SMB on Mac OS has been a moving target, but it is getting better. It is more mature with Mac OS 10.10, 10.11 and beyond.
NOTE: AFP is now deprecated as of 10.13. You should only use SMB.
Some background information on SMB
SMB is Microsoft’s proprietary network file sharing protocol. Most versions of OS X prior to 10.7 relied on an open-source implementation of SMB called Samba for accessing Windows file shares and sharing files with Windows clients. When the licensing terms for Samba changed, Apple had to develop their own SMB implementation. Apple has been struggling with it and it is still not as stable as it should be.
Possible Issues with Project Sharing
- We have not seen any issues with SMB on Windows clients, but have seen issues saving from Windows SMB to Mac OS X 10.11, these issues are not present when saving to 10.10 or 10.12.
- On Mac OS X, we have seen ACL permissions problems with SMB2 and SMB3 with certain versions of OS X (early 10.9.x).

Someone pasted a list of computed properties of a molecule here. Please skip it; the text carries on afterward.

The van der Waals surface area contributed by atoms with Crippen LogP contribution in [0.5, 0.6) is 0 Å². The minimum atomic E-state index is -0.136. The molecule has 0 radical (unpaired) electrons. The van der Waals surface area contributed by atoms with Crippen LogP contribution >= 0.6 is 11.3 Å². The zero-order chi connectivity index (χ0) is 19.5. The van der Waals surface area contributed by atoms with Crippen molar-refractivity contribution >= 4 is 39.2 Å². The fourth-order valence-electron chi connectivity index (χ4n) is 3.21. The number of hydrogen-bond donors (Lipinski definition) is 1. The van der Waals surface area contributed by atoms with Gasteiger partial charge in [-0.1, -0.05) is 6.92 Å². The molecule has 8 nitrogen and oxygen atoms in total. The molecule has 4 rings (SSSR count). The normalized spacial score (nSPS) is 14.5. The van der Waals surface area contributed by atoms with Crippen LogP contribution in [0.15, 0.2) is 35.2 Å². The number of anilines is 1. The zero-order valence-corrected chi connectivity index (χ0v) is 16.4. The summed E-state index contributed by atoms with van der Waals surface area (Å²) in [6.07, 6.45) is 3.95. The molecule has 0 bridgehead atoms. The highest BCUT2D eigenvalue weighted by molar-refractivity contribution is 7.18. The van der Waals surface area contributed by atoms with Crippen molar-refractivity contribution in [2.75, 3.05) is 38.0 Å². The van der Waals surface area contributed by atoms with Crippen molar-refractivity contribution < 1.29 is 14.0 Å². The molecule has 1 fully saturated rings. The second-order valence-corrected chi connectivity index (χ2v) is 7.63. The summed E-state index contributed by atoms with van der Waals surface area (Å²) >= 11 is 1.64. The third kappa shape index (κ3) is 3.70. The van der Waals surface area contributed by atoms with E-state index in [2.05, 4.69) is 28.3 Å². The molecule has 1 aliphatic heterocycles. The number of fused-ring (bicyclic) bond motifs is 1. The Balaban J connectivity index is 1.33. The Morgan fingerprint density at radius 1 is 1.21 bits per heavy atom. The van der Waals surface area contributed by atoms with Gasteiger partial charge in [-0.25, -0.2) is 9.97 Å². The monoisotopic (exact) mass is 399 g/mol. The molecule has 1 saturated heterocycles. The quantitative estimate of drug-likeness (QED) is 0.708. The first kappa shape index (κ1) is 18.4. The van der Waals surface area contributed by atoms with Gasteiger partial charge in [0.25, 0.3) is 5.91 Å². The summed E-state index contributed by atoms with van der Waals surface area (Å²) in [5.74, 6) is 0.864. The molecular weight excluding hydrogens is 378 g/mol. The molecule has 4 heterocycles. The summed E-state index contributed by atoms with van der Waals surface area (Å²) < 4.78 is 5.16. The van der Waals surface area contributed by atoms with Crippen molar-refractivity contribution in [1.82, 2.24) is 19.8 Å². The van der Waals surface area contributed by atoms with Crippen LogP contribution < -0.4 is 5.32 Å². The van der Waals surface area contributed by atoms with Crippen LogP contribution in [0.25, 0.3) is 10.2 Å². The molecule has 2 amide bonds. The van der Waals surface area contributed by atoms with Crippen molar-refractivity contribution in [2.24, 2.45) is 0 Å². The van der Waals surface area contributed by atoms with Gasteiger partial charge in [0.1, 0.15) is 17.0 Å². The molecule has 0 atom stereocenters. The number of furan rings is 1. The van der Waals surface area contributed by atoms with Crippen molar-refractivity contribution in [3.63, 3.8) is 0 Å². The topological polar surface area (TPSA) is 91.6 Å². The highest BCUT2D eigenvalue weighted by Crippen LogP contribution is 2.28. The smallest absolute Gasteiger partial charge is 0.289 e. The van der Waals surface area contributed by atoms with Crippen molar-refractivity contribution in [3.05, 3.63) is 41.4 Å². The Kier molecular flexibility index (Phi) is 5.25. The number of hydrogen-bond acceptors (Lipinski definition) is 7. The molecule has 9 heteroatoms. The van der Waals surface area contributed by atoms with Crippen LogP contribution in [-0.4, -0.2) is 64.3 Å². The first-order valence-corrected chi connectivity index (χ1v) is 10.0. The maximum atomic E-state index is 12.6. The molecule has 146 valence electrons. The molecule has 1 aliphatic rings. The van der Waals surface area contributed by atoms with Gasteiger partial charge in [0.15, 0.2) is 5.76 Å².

- We have not seen the same issues with AFP or SMB1 (“CIFS” protocol prefix).
- Many SMB issues are related to a mix of SMB protocols between clients.
- SMB3 (now the default for Mac OS 10.10) could have problems when interworking with machines that don’t have full support for SMB3.
- Much better results can be expected when all machines were on the same SMB protocol version.
We have seen problems mixing AFP and SMB clients for the same share
For Project Sharing, our recommendation is:
- Use SMB for both Mac and Windows.
- Use the latest version of macOS.
- Use the same SMB version that works well for all clients.
- Use the newest OS X version.
SMB has version negotiation, so servers can be set to negotiate only up to SMB2 if there are machines that don’t fully support SMB3.
Never mix AFP and SMB access to a share.
Following these recommendations should provide a better experience.
We are all hopeful that Apple will improve the stability of its SMB protocol at a faster pace now that they have made it the default protocol for Mac OS.
Edited by Jim Wilson